The arrival of Dirk Nowitzki to the NBA has brought an increasing demand and expectation for similar shooting ability from any European big man who has followed him since. And while this pattern is frequently false, as good of a stroke of many of those guys might have, in the case of Vladimir Veremeenko we're talking about a true sniper. The Russian enjoys one of the quickest releases amongst forwards you will find anywhere; it's automatic and very reliable from mid-range distances. He can make it off the dribble, while squaring himself for a balanced shot, and almost never in a wild fashion.
Fortunately, Veremeenko is not just a one-dimensional player. Standing 6-11, he takes advantage of his great mobility and coordination from the power forward position.
He runs the court very well, and enjoys a very good first step and nice handles that allow him to penetrate, giving him the ability to punish his defender with his superior quickness. He can also produce from the low post, although he usually looks for a turnaround jumper in those situations.
Veremeenko understands the game pretty well. You can feel it while watching him pass the ball, quickly and to the right place, or just by observing his efficient movement without the ball while looking for room to operate.
He's quite a nice team defender, careful with rotations and sometimes even energetic while trying to come up with a block from the weak side, showing a nice vertical leap and good timing. He has good lateral quickness for the power forward spot as well.
Despite the various small forward characteristics that Veremeenko enjoys, there's little doubt he will end up playing as a power forward considering his size. Otherwise, he would probably suffer too much on defense as his lateral quickness is not quite good enough to contain wing players.
So this leads us to another defensive concern: right now, Vladimir is still a bit skinny to defend the low post. He usually gets banged down there in Europe, and while he can perfectly live with it on this side of the ocean, the amplified version of this problem stemming from the constant physicality that he would face in the NBA on a nightly basis might turn him into a defensive liability. Besides, he's not really overly aggressive as it is. Although we should consider that there's no real reason to believe that he won't be able to add enough weight to make a living at the power forward spot.
Not everything is perfect regarding his shooting. Considering the type of player he is, he would really benefit from being the three-point threat that he would represent in the NBA, but right now he isn't that consistent enough in Europe from that area. He should try to improve his range as much as possible. He could also try to improve his post game and finishing skills there, because he will need them in the NBA.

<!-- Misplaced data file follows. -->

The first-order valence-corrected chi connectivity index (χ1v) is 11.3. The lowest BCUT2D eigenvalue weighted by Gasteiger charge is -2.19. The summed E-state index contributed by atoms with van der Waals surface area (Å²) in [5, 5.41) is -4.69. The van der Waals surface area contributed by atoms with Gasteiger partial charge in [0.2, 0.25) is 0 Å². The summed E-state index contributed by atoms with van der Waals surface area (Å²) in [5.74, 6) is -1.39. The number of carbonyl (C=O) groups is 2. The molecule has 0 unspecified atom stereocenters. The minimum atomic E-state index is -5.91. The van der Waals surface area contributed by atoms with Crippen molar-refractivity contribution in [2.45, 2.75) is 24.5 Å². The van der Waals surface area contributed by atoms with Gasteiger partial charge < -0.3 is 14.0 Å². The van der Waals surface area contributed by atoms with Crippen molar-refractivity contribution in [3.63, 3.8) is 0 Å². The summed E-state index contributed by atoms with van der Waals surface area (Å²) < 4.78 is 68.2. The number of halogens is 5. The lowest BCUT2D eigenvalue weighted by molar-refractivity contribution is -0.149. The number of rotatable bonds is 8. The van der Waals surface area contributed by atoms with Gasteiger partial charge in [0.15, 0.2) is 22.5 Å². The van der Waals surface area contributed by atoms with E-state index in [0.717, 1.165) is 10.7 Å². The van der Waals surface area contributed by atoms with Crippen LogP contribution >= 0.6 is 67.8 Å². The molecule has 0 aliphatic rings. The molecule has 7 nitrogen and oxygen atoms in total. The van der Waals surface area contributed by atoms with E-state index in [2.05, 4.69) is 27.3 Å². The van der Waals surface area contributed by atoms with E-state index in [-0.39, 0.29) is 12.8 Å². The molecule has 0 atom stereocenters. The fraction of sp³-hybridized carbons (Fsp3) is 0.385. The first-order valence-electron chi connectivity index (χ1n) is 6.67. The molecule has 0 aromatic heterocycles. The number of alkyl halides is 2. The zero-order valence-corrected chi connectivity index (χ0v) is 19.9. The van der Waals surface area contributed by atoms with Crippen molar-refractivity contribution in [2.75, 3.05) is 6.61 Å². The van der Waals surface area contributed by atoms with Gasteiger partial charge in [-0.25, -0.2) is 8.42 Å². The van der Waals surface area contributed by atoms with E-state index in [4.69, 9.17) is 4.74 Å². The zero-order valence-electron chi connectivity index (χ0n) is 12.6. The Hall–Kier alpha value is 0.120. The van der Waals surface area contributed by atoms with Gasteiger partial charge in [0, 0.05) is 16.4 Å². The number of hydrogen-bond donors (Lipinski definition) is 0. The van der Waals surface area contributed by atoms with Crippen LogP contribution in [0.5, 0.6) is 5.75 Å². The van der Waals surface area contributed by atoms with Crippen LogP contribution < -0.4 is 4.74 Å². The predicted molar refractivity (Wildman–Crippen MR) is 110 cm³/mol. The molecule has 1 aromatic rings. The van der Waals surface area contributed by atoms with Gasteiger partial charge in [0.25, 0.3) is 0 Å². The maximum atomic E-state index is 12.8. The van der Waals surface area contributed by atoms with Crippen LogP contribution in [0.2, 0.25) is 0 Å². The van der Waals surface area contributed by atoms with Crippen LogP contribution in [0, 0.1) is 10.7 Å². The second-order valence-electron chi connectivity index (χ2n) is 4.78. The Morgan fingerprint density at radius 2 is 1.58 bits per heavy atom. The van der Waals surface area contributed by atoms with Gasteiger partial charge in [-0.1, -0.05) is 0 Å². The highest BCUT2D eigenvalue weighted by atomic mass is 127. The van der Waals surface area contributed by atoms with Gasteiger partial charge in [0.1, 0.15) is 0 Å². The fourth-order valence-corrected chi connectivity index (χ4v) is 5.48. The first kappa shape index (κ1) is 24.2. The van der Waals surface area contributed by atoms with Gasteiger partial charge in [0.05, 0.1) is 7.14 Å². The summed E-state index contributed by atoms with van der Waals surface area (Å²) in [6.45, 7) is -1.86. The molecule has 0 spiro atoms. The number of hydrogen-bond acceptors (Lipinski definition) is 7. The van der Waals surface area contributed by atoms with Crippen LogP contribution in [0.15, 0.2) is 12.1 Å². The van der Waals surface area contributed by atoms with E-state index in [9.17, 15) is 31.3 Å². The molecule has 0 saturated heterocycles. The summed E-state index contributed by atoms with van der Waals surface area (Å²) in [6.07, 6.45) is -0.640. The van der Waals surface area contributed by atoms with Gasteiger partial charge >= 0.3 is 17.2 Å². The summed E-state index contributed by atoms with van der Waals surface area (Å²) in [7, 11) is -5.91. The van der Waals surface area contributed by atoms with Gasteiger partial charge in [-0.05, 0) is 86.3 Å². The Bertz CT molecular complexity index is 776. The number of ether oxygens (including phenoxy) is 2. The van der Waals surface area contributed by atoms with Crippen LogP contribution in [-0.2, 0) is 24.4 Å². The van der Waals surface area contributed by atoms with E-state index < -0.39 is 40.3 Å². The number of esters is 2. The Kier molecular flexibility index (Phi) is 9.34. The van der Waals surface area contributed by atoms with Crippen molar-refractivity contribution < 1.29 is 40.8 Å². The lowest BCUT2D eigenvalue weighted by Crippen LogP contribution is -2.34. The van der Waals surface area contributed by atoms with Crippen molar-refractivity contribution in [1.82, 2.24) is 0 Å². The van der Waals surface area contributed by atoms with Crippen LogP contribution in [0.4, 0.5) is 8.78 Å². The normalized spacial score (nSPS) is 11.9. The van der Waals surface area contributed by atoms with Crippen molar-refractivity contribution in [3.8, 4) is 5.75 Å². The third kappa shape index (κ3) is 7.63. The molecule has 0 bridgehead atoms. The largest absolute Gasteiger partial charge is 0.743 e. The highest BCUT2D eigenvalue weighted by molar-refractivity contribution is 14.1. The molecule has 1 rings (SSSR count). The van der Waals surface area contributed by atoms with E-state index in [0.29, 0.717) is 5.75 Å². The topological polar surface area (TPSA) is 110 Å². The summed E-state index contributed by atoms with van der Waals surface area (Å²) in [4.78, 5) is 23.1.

Something that leaves a bit to be desired is the degree of fearlessness he displays when taking the ball to the basket, as he doesn't always gets the job done with traffic in the paint. In general, he doesn't look like a hot-blooded player, not showing too much emotion, and not looking overly intense.
Veremeenko looks quite mature. Strength aside, it doesn't seem like there's too much room for him to grow as a basketball player; he likely won't become significantly better than he is right now (which isn't all that bad).
At the age of 15, Veremeenko was already playing in European competition in the Korac Cup with his hometown team Spartak Gomel. In 2001, he made the all-Belarusian league first team. For the 2002/03 season, he moved to Russia to play for Avtodor Saratov, averaging 11.3 points and 6 rebounds in the SuperLeague. The following season he raised his stats to 14.2 points, 7 rebounds and 2.1 assists.
Veremeenko saw himself moved to Dynamo St. Petersburg after this new team bought Avtodor's place in the SuperLegue in 2004, afterwards building one of the most competitive rosters in Russia. But Veremeenko hasn't slowed down while playing for a much better team. In the Russian SuperLeague he's currently averaging 14 points, 7.4 rebounds and 2.1 assists, while having 13.7 points, 5.8 rebounds and 2.4 assists in his team's so far undefeated run at the FIBA Europe League.
Veremeenko has played on all the different Belarusian youth national teams. His most impressive stat line came in 2003 from the qualifying round of the U20 European Championships, when he averaged 28 points and 13 rebounds. In 2001 he was already playing for the senior National Team.
There's a good chance that Veremeenko will declare for the 2005 draft. A 6-11 player with his skills shouldn't have a problem being selected in the late first round, or in the early second as the worst case. He could wait another year, especially if he doesn't get a first-round guarantee, but considering his maturity, it doesn't look like he could significantly improve his stock in the meantime.
Voted best player of Belarus three years in a row (2002-04).